Surgical Endoscopy

, Volume 28, Issue 1, pp 193–202

Quality of life and fecal incontinence after transanal endoscopic microsurgery for benign and malignant rectal lesions

  • Elsa B. Valsdottir
  • Shadi S. Yarandi
  • John H. Marks
  • Gerald J. Marks
Article

DOI: 10.1007/s00464-013-3155-5

Cite this article as:
Valsdottir, E.B., Yarandi, S.S., Marks, J.H. et al. Surg Endosc (2014) 28: 193. doi:10.1007/s00464-013-3155-5

Abstract

Background

Transanal endoscopic microsurgery (TEM) is a minimally invasive treatment used to excise a variety of rectal lesions. Potential overstretching of the sphincter’s musculature due to dilation of the anal canal to allow placement of a 40-mm-wide scope combined with partial resection of the rectum and subsequent loss of rectal volume creates a concern regarding anorectal function postoperatively. Data regarding patient satisfaction with anorectal function and quality of life after TEM are scant. This report presents data on patient satisfaction gathered during a period of 10 years.

Methods

A prospectively maintained database of patients undergoing TEM from 1997 to 2007 was queried to identify patients to survey using the Fecal Incontinence Quality of Life Scale questionnaire, the European Organization for Research and Treatment of Cancer Quality of Life Questionnaire (EORTC QLQ-C30) questionnaire version 3, and a questionnaire designed by the authors to assess satisfaction with quality of life. From a group of 86 patients, 57 (66 %) responded to the questionnaires. Patient satisfaction outcomes were determined by age, preoperative diagnosis, tumor level in the rectum, excision method, and radiation treatment.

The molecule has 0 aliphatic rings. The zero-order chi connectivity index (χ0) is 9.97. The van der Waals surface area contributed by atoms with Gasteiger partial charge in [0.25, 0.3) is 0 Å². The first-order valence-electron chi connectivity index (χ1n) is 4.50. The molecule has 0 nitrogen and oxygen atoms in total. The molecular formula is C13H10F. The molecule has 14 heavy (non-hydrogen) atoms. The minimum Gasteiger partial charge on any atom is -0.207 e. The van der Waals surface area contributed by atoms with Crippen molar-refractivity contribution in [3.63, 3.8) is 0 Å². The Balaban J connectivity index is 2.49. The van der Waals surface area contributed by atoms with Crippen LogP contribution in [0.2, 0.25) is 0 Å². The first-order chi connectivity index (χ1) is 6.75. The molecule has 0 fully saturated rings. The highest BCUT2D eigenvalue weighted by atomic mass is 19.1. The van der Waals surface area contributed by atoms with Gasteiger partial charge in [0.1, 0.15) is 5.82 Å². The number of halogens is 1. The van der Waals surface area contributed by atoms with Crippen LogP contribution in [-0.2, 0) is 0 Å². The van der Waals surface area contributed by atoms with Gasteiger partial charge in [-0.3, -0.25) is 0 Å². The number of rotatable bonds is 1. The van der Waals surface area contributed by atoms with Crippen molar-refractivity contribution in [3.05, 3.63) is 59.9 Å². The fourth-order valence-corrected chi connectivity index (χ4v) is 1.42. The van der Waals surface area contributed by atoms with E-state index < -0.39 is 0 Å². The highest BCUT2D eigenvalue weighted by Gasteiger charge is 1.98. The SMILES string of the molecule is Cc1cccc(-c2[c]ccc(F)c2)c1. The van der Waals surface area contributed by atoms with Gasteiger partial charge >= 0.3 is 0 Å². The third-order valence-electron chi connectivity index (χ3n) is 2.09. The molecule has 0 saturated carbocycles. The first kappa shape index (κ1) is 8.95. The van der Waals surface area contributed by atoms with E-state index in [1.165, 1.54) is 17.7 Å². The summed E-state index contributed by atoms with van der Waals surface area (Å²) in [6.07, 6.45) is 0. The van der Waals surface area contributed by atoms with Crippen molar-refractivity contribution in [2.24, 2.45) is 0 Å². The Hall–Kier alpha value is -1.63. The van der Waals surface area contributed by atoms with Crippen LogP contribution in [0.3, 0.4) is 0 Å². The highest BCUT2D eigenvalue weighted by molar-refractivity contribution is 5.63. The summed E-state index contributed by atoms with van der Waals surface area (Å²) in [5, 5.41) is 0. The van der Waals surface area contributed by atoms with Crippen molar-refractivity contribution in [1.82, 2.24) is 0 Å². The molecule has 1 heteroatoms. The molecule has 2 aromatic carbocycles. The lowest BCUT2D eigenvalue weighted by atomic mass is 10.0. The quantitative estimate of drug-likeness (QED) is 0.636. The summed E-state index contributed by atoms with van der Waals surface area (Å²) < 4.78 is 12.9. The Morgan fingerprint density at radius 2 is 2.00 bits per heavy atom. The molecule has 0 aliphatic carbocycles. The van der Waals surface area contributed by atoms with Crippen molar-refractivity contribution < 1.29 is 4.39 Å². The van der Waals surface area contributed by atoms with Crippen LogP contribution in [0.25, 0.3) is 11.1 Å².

Results

Most of the patients (94.7 %) preferred TEM to having a stoma. Age (p = 0.03) and nature of the lesion (p = 0.03) were the only factors that affected coping. Depression was affected only by the presence of malignancy (p = 0.001). Excision method was the only factor that significantly influenced overall lifestyle (p = 0.002). Neither tumor level (p = 0.8) nor radiation therapy (p = 0.9) affected patient satisfaction with lifestyle after TEM. The presence of malignancy (p = 0.004) and full-thickness excision (p = 0.02) were related to more problems with fecal incontinence.

Conclusion

Satisfaction with fecal continence generally is high after TEM. Tumor level, size of tumor, and radiation therapy do not affect the level of satisfaction after TEM. Younger age and benign nature of the lesion help patients to cope better with lifestyle changes and reduce depression. Patients with submucosal excision have a significantly higher level of satisfaction.

Keywords

Fecal incontinenceQuality of lifeQuestionnaireTransanal endoscopic microsurgery

Copyright information

© Springer Science+Business Media New York 2013

Authors and Affiliations

  • Elsa B. Valsdottir
    • 1
    • 3
  • Shadi S. Yarandi
    • 1
    • 2
  • John H. Marks
    • 1
  • Gerald J. Marks
    • 1
  1. 1.Department of Colorectal SurgeryLankenau Hospital and Institute of Medical ResearchWynnewoodUSA
  2. 2.School of MedicineEmory UniversityAtlantaUSA
  3. 3.Department of SurgeryUniversity Hospital of IcelandReykjavikIceland